When you're offered a "rate lock" from your lender, it means that you are guaranteed to keep a particular interest rate for a certain number of days while you work on your application process. This keeps you from working through your entire application process and finding out at the end that your interest rate has gone up.
Although there are various lengths of rate lock periods (from 15 to 60 days), the longer spans are typically more expensive. A lender may agree to lock in an interest rate and points for a longer period, say sixty days, but in exchange, the rate (and sometimes points) will be more than with a rate lock of a shorter period.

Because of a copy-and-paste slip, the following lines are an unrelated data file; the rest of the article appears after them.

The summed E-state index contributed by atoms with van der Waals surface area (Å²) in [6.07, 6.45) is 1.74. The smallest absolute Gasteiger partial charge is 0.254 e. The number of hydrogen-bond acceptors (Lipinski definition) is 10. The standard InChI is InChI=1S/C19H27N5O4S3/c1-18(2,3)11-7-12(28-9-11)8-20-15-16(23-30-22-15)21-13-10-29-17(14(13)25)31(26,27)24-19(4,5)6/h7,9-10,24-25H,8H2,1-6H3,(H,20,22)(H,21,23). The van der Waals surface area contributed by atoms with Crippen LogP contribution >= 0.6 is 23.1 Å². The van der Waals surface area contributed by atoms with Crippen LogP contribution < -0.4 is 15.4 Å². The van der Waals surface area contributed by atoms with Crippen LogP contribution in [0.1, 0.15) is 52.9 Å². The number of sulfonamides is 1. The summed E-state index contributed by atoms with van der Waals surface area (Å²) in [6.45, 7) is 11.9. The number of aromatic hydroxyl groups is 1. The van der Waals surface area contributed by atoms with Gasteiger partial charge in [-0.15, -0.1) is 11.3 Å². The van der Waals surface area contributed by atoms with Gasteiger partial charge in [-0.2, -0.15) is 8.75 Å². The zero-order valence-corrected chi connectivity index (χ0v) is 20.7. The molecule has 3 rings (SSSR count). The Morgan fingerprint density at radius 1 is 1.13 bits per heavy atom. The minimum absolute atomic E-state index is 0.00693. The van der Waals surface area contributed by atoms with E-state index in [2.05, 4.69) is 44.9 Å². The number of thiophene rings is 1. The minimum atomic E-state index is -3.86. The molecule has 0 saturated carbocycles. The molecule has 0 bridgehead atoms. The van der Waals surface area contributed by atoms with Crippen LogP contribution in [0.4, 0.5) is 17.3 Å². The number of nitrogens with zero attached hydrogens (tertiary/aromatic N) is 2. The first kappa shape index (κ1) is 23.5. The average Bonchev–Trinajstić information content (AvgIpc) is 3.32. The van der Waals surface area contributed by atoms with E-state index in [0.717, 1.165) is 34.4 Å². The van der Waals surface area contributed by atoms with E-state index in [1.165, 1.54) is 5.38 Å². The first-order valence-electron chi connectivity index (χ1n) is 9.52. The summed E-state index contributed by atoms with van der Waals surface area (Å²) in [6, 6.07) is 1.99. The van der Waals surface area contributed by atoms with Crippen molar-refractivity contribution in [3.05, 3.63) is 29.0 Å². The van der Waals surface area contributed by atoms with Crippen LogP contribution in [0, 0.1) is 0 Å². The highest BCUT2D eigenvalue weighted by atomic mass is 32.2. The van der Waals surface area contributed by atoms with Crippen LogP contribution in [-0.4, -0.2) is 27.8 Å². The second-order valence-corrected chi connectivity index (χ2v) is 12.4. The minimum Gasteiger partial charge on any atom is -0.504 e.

There are more ways to get a lower rate, besides opting for a shorter rate lock period. A bigger down payment will give you a lower interest rate, because you'll be starting out with more equity. You might choose to pay points to improve your rate over the term of the loan, meaning you pay more initially. For many people, this makes financial sense..
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